Unlikely partners - the hunter and the hunted - are seen here working together to locate landmines. In parts of Africa, these rats are typically to dine for, but now in addition to being someone's dinner, they also work to clear the fields of bombs.
These Mozambique rats "bigger than New York City sewer rats," writes Jonathan Kalan, quickly overcame obvious skepticism in their new hero role proving incredibly adept at locating landmines in an area riddled with the buried explosives. "...stuffed into tiny harnesses [the rats] began to sweep back and forth on ropes between their human handlers, stopping every so often to scratch and point out a landmine.'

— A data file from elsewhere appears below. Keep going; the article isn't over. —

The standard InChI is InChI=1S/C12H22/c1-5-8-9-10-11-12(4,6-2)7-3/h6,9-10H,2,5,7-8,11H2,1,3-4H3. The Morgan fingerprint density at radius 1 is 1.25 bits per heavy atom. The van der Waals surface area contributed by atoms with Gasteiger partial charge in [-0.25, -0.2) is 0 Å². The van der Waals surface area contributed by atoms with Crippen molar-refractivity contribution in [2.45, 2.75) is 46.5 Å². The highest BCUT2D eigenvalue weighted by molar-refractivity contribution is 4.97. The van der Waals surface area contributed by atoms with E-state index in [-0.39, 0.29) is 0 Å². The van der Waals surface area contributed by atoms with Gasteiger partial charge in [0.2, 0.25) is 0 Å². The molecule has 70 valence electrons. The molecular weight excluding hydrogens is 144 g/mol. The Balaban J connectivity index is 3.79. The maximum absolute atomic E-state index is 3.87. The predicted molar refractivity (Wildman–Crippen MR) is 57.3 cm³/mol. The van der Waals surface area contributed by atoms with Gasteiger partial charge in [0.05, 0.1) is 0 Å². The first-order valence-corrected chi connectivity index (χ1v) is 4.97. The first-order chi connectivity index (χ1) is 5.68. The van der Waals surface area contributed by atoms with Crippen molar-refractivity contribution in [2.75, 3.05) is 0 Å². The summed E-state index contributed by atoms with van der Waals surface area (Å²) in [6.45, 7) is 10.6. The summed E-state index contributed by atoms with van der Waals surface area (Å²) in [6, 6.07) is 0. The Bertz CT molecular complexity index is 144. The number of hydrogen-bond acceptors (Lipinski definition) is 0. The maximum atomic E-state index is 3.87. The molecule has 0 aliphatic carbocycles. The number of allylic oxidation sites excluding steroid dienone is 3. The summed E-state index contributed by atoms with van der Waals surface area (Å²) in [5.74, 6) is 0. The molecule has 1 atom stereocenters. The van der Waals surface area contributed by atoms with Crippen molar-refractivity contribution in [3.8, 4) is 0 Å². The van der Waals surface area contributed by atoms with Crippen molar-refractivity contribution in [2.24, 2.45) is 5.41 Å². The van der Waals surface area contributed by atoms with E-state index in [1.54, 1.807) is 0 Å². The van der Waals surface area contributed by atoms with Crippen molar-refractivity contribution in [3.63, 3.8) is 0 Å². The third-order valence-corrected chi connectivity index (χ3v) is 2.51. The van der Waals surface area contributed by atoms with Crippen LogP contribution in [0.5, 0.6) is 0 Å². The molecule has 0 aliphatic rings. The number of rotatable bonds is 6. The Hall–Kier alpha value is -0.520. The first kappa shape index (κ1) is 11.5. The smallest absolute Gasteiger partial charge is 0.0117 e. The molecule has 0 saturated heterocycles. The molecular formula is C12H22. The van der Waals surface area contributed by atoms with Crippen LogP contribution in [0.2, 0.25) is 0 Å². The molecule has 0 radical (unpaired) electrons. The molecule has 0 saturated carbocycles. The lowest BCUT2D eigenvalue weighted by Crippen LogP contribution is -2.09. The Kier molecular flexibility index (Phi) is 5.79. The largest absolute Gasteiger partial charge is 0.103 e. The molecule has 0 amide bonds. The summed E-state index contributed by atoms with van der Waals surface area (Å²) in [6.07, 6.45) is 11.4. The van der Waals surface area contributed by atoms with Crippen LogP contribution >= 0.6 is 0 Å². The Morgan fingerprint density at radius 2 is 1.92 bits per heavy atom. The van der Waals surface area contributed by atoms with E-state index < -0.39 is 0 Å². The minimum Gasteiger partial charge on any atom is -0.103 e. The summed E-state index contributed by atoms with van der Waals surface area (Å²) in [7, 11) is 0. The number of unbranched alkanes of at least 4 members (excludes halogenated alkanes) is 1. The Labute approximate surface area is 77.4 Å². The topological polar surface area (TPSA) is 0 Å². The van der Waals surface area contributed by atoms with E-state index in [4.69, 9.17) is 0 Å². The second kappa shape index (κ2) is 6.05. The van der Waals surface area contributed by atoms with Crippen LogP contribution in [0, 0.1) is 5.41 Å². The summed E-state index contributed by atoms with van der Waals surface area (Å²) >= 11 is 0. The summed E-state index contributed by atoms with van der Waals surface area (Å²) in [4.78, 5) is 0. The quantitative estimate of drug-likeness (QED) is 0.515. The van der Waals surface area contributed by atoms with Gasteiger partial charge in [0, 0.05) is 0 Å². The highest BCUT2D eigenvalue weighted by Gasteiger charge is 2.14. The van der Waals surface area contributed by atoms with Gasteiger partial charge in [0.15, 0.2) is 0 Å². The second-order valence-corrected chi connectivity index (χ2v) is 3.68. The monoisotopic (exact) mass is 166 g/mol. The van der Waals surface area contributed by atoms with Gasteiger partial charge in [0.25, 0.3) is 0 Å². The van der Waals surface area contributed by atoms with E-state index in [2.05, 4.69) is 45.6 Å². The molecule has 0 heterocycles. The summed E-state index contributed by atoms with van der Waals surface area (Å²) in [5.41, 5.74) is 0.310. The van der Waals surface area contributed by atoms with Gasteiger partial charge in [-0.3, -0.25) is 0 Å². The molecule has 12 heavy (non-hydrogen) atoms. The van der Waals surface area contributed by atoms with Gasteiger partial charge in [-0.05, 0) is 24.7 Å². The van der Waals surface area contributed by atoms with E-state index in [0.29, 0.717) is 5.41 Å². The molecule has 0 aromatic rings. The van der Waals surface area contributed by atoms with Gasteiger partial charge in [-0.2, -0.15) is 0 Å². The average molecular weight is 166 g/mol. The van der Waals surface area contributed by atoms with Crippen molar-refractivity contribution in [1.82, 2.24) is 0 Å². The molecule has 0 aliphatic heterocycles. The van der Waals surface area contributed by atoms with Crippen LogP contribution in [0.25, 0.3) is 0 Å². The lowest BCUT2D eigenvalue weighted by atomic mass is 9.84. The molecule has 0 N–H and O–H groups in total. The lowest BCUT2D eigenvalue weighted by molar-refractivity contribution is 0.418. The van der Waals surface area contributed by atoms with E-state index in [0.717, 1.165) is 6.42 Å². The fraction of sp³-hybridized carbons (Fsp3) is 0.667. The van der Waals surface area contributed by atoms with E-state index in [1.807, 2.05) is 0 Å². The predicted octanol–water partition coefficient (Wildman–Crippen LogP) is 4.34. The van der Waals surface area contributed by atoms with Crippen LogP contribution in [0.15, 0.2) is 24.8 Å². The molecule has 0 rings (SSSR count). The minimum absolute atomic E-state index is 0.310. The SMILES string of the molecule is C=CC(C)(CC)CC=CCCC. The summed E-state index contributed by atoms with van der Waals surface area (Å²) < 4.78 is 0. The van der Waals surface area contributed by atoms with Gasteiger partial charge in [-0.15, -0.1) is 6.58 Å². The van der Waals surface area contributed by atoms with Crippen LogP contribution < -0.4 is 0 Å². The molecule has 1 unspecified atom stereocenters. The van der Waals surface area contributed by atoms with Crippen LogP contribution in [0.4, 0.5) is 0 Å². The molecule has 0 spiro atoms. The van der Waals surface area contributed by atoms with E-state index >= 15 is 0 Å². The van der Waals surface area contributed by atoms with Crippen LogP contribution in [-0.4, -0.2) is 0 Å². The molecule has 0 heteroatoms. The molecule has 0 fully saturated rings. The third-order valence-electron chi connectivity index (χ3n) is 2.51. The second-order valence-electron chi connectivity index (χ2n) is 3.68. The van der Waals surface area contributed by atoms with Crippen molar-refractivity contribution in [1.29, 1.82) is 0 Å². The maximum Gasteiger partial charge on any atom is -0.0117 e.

“In Mozambique we eat rats,” joked Alberto Augusto, the director of Mozambique’s national demining institute, “so it was very strange to see them working and demining. We were thinking to grill them.
“These are not normal rats,” Augusto declared. “They are very special rats.” READ FULL ARTICLE
"Ask not what an animal can do for you; ask what you can do for an animal." Jasper
"The animals of the world exist for their own reasons. They were not made for humans any more than black people were made for white, or women created for men." ~Alice Walker
The source of the quote is Walker's preface to Marjorie Spiegel's 1988 book, "The Dreaded Comparison" . Her next sentence was, "This is the gist of Ms. Spiegel's cogent, humane and astute argument, and it is sound."